at 2:30 p.m. on Sunday, July 25, for additional 5 words.)
a Huron River trip. Two parties will $1.00 per 15-word insertion for
be formed to go to the same spot, three or more days. (In-
one by canoe and one by hiking. It crease of $.25 for each
is essential that those who wish to additional 5 words.)
rent canoes contact Mr. Hoffman,
event chairman, (Telephone 2-2448) Contract Rates on Request
before noon Sunday and pay reser-
vation charge on their canoes in ad- FOR SALE-Table model Philco Ra-
vance. A schedule of these charges dio. 1333 Washtenaw.
will be left at the information desk-- -
in the Rackham Building for in- MIMEOGRAPHING - Thesis bind-
spection by those interested." ing. Brumfield and Brumfield, 308
Gamma Delta, Lutheran Student S. State.
Club, will meet Sunday afternoon at - ----
4:30, at 1337 Wilmot for a social FOR ALL PICNICKERS: Left some
hour and supper. rolls and mustard at the island.
----.___- Wanting some hotdogs. Take care.
---__Hank and Herb.
LOST-Black leather wallet Sunday
between eight and ten. Contains
valuable papers. Return to Mich-
n GCigan Daily. James Devantzis. Keep
money.
tor
War Bonds Issued Here!
us to a Continuous
from 1 P.M. COOL
nd Smoker 5T.TE
Last Times Today
s -- Third Floor George Patricia
T rdBRENT LANE
8 P.M. "SILVER QUEEN"
and

Race Riots in
Detroit Are
Paradoxical
Correspondent Tells
Facts of Underground
Organization in City
By FELIX B. WOLD
Associated Press Correspondent
DETROIT, July 23.- There's a
paradox in racial disaffections in
Detroit, the city which once was a
haven for the very forebears of the
Negroes who fought with white men
in the June 21 riots which cost 34
lives.
Since Negro slaves fled from the
south to Detroit four score years and
more ago, Detroit has changed, of
course, -multiplying in nationalities
as well as size as it grew from a fur
trading post to one of the world's
greatest industrial cities.
'Hone of Automobiles'
Thus modern America knows De-
troit, where war plants now thunder
day and night, mainly as the birth-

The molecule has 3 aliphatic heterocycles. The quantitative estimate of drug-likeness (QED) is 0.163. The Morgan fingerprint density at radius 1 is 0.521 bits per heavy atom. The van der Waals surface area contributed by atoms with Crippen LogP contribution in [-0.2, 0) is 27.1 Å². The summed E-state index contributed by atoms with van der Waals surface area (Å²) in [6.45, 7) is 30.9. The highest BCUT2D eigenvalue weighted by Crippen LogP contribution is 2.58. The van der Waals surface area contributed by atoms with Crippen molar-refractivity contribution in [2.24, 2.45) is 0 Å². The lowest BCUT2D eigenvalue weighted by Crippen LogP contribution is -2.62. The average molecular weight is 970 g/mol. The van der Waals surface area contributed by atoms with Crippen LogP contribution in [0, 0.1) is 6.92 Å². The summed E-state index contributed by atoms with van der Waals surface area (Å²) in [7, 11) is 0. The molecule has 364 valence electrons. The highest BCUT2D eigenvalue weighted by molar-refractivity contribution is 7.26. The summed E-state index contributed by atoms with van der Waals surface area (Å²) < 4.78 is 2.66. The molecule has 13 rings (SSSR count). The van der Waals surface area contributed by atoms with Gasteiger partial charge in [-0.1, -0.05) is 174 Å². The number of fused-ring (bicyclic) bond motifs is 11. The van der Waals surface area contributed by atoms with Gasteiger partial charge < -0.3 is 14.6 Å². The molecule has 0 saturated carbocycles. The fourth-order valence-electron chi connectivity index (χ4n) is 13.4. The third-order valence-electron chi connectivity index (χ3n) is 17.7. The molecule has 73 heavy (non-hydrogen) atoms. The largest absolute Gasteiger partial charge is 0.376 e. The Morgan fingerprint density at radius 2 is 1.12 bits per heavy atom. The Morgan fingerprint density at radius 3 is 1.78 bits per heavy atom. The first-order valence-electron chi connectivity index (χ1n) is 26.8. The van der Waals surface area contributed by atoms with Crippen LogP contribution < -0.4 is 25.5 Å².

place of the automobile industry.
"F.O.B. Detroit," Henry Ford, Gen-
eral Motors, Chrysler-those are fa-
miliar.
There was a time, however,
when the name of John Brown,
the abolitionist whose body "lies
a-mouldering in the grave," was
linked with Detroit, and the city
which was to become the world's
motorcar capital was a mecca for
fugitive slaves.
In the dramatic history of the 242-
year-old community, the service of
certain of its citizens to slaves in
flight ranks in interest with the
chapters on Detroit's part in the
French and Indian Wars, the open-
ing of the Great Lakes, and the auto-
mobile.
Headquarters of Abolition
Only a river's width from Canada,
Detroit was a northern terminus- of
the celebrated underground railway
of pre-Civil War days, so important
that John Brown made the city a
headquarters of his abolition move-
ment.
Because of Detroit's proximity
to Canada, the city was ideally
located for the interests of the
underground. Negroes were hid-
den here by sympathizers. When
the road was clear, out they went
to cross the Detroit or St. Clair
River into Canada.
While the city paid full official
respects tothe rights of slaveholders
at the time and cooperated in extra-
dition proceedings to send slaves
back to their owners, abolitionists
here included many persons willing
to defy the law.
As a result, up to ,President Lin-

er- ect artMoo'ern

NOW SHOWING

--- Also
"AMPHIBIAN FIGHTERS"
PARAMOUNT NEWS

i

The University of Michigan Me
David Mattern, Direc
invites all men on camp
Get-together Sing aR
Michigan Union Glee Club Room

Mo

nday, July 26 ---7 to